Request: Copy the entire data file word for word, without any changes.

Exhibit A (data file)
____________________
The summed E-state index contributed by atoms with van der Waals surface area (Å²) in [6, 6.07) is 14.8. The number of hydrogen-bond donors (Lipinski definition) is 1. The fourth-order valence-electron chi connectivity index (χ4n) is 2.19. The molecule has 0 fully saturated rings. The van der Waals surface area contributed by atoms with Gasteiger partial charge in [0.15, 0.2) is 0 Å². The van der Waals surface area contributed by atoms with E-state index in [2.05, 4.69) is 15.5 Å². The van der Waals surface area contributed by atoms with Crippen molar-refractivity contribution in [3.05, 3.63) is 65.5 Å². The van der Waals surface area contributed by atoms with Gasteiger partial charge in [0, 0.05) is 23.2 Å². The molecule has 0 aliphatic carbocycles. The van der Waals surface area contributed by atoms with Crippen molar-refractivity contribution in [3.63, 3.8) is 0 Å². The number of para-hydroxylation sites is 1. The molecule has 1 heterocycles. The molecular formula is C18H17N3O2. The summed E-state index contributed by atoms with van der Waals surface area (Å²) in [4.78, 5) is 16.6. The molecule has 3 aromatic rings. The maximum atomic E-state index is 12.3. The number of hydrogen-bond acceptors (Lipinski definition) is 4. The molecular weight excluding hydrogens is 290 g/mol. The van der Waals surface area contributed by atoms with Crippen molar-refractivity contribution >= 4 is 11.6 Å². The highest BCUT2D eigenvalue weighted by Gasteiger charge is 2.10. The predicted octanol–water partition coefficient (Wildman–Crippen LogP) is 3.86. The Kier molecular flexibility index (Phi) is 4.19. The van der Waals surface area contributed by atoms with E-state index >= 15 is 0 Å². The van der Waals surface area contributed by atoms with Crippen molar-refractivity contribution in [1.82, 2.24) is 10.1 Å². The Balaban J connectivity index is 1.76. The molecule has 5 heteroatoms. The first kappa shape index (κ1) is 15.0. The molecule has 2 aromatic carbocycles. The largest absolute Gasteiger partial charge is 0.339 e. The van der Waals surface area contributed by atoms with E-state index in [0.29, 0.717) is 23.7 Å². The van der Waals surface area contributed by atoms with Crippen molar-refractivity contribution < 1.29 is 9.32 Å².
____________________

The summed E-state index contributed by atoms with van der Waals surface area (Å²) in [6, 6.07) is 14.8. The number of hydrogen-bond donors (Lipinski definition) is 1. The fourth-order valence-electron chi connectivity index (χ4n) is 2.19. The molecule has 0 fully saturated rings. The van der Waals surface area contributed by atoms with Gasteiger partial charge in [0.15, 0.2) is 0 Å². The van der Waals surface area contributed by atoms with E-state index in [2.05, 4.69) is 15.5 Å². The van der Waals surface area contributed by atoms with Crippen molar-refractivity contribution in [3.05, 3.63) is 65.5 Å². The van der Waals surface area contributed by atoms with Gasteiger partial charge in [0, 0.05) is 23.2 Å². The molecule has 0 aliphatic carbocycles. The van der Waals surface area contributed by atoms with Crippen molar-refractivity contribution in [3.63, 3.8) is 0 Å². The number of para-hydroxylation sites is 1. The molecule has 1 heterocycles. The molecular formula is C18H17N3O2. The summed E-state index contributed by atoms with van der Waals surface area (Å²) in [4.78, 5) is 16.6. The molecule has 3 aromatic rings. The maximum atomic E-state index is 12.3. The number of hydrogen-bond acceptors (Lipinski definition) is 4. The molecular weight excluding hydrogens is 290 g/mol. The van der Waals surface area contributed by atoms with Crippen molar-refractivity contribution >= 4 is 11.6 Å². The highest BCUT2D eigenvalue weighted by Gasteiger charge is 2.10. The predicted octanol–water partition coefficient (Wildman–Crippen LogP) is 3.86. The Kier molecular flexibility index (Phi) is 4.19. The van der Waals surface area contributed by atoms with E-state index >= 15 is 0 Å². The van der Waals surface area contributed by atoms with Crippen molar-refractivity contribution in [1.82, 2.24) is 10.1 Å². The Balaban J connectivity index is 1.76. The molecule has 5 heteroatoms. The first kappa shape index (κ1) is 15.0. The molecule has 2 aromatic carbocycles. The largest absolute Gasteiger partial charge is 0.339 e. The van der Waals surface area contributed by atoms with E-state index in [0.29, 0.717) is 23.7 Å². The van der Waals surface area contributed by atoms with Crippen molar-refractivity contribution < 1.29 is 9.32 Å².